Finding a key in a map returns true always

This is a discussion on Finding a key in a map returns true always within the C++ Programming forums, part of the General Programming Boards category; Hello there, I'm working on a simple modding tool for a game. A new version of the game just came ...

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    Finding a key in a map returns true always

    Hello there,

    I'm working on a simple modding tool for a game. A new version of the game just came out, and I am working on a tool to convert some of the old game's files into the new format. To give a little background on what I am trying to achieve, I'll tell you a little about the old format and the new format.

    The old format was basically just a bunch of values separated by a semicolon. One line defined all the values for a particular minister. Each minister could hold multiple positions, but each new position counted him as a totally new minister, IIRC. Thus, a minister of, say, the army could die, but if he was also the chief of the navy, he would live on as leader of the navy.

    In the new file format, they've changed it such that each minister has all of his possible positions defined at once. That's great from a gameplay perspective, but it makes the job of converting from one format to the other slightly more difficult. Instead of just writing everything out in the new format, I must now worry about whether or not a particular minister has already been defined. Because of the old file format, the only possible method of identifying the guy is by using his name, which comes as a simple string. The duplicates can be legally declared on any other line. They don't have to be on the next line, so for the moment, every name (except for the first one) has to be tested to see if it exists.

    My approach was to use maps, where the key is a std::string and the data is stored in a minister struct. The key, since it is supposed to be unique, is the name of the minister. So, in theory, I should be able to use the map::find function in order to test to see if there is a minister who already has this name. So, let's take a look at how I've declared my map, how I'm feeding it data, and how I'm testing data.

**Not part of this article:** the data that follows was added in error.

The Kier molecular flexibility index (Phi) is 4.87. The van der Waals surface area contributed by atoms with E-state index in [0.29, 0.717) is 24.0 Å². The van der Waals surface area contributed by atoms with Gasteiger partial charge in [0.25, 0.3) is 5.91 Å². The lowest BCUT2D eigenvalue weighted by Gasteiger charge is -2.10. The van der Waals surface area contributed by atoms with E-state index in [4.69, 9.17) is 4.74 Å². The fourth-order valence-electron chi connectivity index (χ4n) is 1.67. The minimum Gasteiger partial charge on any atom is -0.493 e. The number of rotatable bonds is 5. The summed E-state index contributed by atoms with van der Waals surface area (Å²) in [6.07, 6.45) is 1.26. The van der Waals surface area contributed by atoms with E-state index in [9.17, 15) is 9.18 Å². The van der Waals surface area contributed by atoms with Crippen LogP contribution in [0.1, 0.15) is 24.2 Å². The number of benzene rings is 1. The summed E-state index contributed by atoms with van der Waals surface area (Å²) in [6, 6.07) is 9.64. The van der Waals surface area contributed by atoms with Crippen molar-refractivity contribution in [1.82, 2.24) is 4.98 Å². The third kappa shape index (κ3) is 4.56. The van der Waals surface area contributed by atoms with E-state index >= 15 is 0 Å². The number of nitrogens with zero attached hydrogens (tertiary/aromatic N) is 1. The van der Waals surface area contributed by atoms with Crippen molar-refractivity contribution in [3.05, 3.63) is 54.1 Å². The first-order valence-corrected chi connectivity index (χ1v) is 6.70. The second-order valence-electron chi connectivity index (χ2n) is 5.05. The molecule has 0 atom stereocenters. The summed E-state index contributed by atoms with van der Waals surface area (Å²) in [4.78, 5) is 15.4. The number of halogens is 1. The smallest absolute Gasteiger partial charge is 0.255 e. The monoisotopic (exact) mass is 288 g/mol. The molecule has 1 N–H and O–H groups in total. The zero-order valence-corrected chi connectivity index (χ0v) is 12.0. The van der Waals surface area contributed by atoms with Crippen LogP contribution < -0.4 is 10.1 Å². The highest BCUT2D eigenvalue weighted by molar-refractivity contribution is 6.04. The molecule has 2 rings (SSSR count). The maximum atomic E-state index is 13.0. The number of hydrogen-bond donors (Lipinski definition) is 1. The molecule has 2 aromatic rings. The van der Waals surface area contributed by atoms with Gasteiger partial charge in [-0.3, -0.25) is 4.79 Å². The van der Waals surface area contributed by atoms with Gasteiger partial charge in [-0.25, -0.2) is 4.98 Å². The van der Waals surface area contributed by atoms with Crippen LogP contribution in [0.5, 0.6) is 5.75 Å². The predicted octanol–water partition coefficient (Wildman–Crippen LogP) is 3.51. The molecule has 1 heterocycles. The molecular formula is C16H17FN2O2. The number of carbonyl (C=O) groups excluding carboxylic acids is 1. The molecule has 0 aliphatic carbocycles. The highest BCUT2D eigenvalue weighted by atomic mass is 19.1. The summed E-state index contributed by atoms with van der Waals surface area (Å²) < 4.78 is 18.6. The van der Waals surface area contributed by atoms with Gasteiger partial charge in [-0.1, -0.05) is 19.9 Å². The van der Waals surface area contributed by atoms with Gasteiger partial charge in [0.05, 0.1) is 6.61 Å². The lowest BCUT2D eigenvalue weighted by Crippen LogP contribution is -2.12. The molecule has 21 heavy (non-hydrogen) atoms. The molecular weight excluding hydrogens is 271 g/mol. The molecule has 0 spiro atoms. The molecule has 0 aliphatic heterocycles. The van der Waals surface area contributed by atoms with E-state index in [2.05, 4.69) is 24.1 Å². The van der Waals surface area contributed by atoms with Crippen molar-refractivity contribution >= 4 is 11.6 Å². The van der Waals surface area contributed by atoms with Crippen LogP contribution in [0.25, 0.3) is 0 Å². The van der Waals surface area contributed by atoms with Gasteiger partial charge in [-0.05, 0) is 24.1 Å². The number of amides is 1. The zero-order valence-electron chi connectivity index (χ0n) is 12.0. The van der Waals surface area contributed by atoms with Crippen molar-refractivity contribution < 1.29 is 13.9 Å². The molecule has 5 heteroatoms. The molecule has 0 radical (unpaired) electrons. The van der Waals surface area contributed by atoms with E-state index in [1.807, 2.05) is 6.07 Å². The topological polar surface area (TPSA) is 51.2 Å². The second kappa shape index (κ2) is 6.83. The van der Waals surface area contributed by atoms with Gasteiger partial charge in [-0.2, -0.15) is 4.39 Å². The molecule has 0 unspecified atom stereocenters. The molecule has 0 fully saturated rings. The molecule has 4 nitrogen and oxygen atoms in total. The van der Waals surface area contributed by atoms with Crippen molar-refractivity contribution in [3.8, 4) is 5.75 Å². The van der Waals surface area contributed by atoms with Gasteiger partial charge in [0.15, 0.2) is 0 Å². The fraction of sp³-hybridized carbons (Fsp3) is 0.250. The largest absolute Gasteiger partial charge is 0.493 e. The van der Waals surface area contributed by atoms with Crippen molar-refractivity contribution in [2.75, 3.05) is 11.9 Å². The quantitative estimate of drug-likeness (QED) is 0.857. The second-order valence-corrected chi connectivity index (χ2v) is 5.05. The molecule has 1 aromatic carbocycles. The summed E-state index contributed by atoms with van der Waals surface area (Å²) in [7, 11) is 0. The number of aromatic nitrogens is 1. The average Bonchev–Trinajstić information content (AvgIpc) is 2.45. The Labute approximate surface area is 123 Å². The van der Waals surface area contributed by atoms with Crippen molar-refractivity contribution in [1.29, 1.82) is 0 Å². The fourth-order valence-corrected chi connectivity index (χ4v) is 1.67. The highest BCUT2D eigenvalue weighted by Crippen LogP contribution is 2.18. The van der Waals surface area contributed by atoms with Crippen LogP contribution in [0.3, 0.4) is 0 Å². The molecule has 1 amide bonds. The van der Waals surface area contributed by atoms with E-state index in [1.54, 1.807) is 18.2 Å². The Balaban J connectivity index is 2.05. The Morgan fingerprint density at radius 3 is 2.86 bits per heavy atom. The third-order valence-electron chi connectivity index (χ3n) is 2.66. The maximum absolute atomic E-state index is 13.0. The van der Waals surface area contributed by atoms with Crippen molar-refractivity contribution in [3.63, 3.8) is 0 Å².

Code:
    	//declare my map
    	map<string,minister> ministerList;
        .....
    	//Feed the map some data
    	//myMinister is a local variable of type minister
    	ministerList[myMinister.name] = myMinister;
        .....
    	//Test that the name is not taken
    	//name is a string that the function is being passed
    	bool test = false;
    	map<string,minister>::iterator myIter;
    	myIter = ministerList.find(name);
    	test = myIter != ministerList.end();
    	return test;
    The theory is that, if the test is false, the name has not already been taken. Nothing special will need to be done on this go around. I want to be sure that my data is being read correctly before I actually write the part where it outputs to the new file. So I litter my code with cout statements, outputting the value of everything. I print out test for each line in the original file.

    What I find is, the code reads the data fine. When it goes to test the first bit of data, no names have been put into the map, so it correctly returns false. The interesting thing is, it will always return true for all other passes, which is incorrect behavior. In the file I was using for test purposes, it should return true only for one line.

    Any suggestions would be wonderful!

  2. #2
    Frequently Quite Prolix dwks's Avatar
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    Code:
    myIter = ministerList.find(name);
    What is name? Maybe the last name that you read from the file, which of course will always exist . . . ?

    [edit] By the way, it's perfectly valid to use
    Code:
    return myIter != ministerList.end();
    [/edit]
    dwk

    Seek and ye shall find. quaere et invenies.

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    Quote Originally Posted by dwks View Post
    Code:
    myIter = ministerList.find(name);
    What is name? Maybe the last name that you read from the file, which of course will always exist . . . ?
    Well, that wasn't actually the case, but it turns out there was, indeed, a problem with the name variable. Where I had it declared caused it to go out of scope, making it default to 0 or NULL or something. Thus, every name ended up being NULL. *smacks forhead*

    After changing the declaration, it now works as it should. Thanks for making me be suspicious of the name variable.

    Quote Originally Posted by dwks View Post
    [edit] By the way, it's perfectly valid to use
    Code:
    return myIter != ministerList.end();
    [/edit]
    I'm aware of that. It was late when I wrote that. My latenight mind, when trying to output that to the console, gave up when the compiler said that cout << test here; was not valid. It neglected to remember that I could have put parentheses around the test to make it output everything.

    Well, thanks for the help.

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